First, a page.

By Shawn Scott, Hall Scott PC
I bet most of you reading this are better at lawyering than teaching. I know I am. Yet, many lawyer parents across the greater Indianapolis community, and all over the country, are finding themselves in the role of teacher this fall as many schools are starting the year in a virtual format or a hybrid in-person and virtual format. As working parents, and especially as lawyers who bill for their time, we are up against some bad math.
In Indiana, elementary school students are required to receive five instructional hours per day and students in grades six through twelve are required to receive six instructional hours per day. My children’s school district and many others have virtual learning models set up to mimic traditional school days that include short breaks, lunch, and recess. My family has children in elementary and middle schools and therefore we are “in session” from 8:30 a.m. to 4 p.m. daily. This means we need an adult (the “teacher”) on virtual learning duty for thirty-seven and a half hours per week. I’m no mathematician (or math teacher for that matter) but 37.5 + the billable hours that I need to accomplish in a given week + non-billable professional obligations + general childcare responsibilities + general household responsibilities + a dash of sleep = 1,000,000 hours -approximately (note: there are only 168 hours in a week). It’s bad math, right? But we can solve this math problem with a little resourcefulness and creativity.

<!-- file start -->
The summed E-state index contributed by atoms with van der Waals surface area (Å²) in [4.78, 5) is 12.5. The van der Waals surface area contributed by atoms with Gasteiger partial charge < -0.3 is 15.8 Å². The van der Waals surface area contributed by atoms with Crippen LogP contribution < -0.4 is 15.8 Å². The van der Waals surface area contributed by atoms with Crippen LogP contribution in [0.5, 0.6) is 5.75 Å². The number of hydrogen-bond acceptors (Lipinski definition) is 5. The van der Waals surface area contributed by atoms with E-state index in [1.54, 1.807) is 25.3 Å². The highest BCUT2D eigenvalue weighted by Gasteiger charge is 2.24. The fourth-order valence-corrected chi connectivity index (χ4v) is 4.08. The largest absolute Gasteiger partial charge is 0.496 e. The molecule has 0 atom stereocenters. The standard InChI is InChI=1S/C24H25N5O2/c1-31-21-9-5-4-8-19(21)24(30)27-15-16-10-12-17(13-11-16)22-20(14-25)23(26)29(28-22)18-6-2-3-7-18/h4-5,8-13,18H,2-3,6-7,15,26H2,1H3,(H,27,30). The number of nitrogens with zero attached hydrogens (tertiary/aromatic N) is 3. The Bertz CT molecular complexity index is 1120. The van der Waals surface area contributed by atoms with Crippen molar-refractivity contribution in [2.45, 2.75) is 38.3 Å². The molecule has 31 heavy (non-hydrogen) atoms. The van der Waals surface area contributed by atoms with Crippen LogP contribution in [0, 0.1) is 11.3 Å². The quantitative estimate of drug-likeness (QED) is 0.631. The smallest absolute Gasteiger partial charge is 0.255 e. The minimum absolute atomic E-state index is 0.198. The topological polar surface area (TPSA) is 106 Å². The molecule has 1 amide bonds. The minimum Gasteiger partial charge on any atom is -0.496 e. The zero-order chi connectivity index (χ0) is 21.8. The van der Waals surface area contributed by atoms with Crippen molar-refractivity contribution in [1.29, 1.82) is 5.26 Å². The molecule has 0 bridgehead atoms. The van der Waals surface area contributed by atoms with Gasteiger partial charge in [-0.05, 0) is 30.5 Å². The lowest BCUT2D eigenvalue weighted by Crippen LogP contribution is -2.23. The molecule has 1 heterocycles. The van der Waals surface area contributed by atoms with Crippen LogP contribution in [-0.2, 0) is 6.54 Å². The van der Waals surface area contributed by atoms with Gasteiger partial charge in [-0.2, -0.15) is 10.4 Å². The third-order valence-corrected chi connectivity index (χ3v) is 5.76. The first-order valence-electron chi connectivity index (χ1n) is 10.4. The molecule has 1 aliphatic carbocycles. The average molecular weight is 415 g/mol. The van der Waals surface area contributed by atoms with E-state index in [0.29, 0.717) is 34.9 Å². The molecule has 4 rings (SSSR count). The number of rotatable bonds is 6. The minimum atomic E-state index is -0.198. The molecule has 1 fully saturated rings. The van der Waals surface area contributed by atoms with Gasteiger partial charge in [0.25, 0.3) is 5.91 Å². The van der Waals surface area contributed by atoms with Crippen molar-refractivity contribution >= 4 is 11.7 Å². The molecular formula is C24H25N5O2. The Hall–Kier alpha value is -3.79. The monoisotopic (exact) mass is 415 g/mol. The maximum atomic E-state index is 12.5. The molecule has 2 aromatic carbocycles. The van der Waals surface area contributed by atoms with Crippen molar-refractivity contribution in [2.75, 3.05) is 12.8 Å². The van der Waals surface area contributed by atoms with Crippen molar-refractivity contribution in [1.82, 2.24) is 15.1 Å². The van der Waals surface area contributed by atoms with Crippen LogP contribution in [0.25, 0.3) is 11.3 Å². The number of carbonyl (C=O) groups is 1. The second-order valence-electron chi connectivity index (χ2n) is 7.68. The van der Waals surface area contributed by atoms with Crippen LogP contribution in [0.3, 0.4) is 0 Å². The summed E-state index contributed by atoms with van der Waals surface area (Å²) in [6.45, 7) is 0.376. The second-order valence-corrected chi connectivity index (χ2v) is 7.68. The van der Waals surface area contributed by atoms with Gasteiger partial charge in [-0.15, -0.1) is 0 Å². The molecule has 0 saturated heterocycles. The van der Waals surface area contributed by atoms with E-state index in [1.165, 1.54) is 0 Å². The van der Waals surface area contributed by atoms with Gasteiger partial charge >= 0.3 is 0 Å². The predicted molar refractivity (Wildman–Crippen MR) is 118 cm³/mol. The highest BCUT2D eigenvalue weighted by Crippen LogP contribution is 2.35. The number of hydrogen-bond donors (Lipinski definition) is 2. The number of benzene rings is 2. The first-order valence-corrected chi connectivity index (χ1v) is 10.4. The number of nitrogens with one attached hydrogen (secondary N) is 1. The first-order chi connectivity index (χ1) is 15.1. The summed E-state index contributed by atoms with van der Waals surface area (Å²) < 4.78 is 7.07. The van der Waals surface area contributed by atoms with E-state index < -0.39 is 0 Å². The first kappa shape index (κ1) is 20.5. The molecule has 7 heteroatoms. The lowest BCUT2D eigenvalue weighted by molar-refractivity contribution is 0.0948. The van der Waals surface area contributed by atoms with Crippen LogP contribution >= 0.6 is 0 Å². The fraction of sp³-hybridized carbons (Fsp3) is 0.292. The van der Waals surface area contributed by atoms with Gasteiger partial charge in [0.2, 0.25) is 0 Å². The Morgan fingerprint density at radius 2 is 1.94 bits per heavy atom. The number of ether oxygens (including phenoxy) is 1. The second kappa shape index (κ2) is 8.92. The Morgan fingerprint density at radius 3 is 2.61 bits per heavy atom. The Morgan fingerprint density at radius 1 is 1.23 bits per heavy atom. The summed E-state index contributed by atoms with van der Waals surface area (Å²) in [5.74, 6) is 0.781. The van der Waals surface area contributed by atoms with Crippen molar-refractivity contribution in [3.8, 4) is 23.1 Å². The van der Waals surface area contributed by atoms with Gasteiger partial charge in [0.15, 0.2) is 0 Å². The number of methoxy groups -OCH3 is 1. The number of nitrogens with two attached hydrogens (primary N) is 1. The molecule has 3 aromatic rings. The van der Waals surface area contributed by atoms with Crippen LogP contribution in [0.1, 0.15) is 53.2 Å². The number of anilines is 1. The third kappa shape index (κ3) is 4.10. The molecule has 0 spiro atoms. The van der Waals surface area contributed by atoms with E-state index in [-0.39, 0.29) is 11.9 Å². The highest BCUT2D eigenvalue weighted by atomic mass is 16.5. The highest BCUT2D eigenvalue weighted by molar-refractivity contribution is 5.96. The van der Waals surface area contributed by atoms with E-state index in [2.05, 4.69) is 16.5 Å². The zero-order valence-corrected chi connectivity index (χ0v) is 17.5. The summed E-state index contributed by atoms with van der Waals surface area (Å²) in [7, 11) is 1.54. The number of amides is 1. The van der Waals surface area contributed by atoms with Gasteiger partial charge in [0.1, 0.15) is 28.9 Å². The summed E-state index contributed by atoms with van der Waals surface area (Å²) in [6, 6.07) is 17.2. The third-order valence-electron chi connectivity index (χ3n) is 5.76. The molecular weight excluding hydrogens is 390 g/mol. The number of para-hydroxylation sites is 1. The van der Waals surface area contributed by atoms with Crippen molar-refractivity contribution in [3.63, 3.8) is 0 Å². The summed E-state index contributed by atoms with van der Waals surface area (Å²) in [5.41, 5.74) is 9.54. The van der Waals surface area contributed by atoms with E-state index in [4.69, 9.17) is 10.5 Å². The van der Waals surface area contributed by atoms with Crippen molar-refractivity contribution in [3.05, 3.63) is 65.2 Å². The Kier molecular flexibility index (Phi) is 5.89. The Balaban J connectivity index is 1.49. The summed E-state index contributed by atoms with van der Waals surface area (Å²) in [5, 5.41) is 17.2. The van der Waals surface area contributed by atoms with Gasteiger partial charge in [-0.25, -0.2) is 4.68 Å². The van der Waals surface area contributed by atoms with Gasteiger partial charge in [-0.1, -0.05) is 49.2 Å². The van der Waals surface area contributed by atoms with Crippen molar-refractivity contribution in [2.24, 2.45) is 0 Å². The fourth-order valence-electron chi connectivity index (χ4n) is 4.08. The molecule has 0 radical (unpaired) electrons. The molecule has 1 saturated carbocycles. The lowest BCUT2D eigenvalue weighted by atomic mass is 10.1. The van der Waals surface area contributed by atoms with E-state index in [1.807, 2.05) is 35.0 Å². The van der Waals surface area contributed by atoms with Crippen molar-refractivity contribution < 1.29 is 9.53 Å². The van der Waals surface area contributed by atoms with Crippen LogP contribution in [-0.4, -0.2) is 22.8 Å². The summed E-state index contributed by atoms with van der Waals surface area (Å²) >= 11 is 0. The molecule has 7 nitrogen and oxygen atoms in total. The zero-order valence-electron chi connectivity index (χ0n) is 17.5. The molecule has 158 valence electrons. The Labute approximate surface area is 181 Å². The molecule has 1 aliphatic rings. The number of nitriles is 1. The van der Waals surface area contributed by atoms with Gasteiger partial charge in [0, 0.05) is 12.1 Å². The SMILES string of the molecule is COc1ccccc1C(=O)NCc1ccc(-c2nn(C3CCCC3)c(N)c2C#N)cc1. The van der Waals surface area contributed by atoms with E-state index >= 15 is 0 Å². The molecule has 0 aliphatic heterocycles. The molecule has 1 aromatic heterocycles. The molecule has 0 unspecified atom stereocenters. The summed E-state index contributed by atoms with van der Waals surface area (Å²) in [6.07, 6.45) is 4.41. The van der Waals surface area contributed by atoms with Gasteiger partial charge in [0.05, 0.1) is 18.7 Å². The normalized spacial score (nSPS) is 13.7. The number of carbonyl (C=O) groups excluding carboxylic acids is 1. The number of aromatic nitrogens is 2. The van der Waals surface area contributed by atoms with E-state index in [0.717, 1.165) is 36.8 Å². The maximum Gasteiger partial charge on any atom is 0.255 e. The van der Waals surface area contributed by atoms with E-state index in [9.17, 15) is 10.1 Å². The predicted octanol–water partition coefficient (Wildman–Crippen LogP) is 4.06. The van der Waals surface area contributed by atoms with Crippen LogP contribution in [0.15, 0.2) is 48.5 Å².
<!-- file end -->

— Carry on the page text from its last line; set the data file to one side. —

Time Block with Your Co-Parent
Lawyering and multi-tasking are not compatible. As lawyers, we are typically paid for precise solutions derived from deep focus. With children at home it is practically impossible to work uninterrupted and get to that deep focus state. Time blocking with your co-parent or other childcare provider can be a great way to get those focused hours of work in. Time blocking is where each caregiver handles all child related duties for a block of time freeing the other caregiver to work during that block.
My husband and I often employed this strategy pre-COVID by alternating who stayed home on days one of our children was sick and for school closures which allowed the other to keep their professional obligations. We quickly employed this strategy during the early days of the pandemic and have implemented many versions of this over the past few months. We have split the day with one of us working from 6 a.m. to noon and the other from noon to 6 p.m. Sometimes, we split the day up even more to accommodate schedules by alternating working and childcare hours in two-hour blocks. Time blocking allows us to work knowing we will not be interrupted by childcare obligations or virtual learning needs. This also allows us to manage our client calendars more effectively by allowing us to schedule client meetings during our work blocks with the confidence we will not have to cancel or reschedule.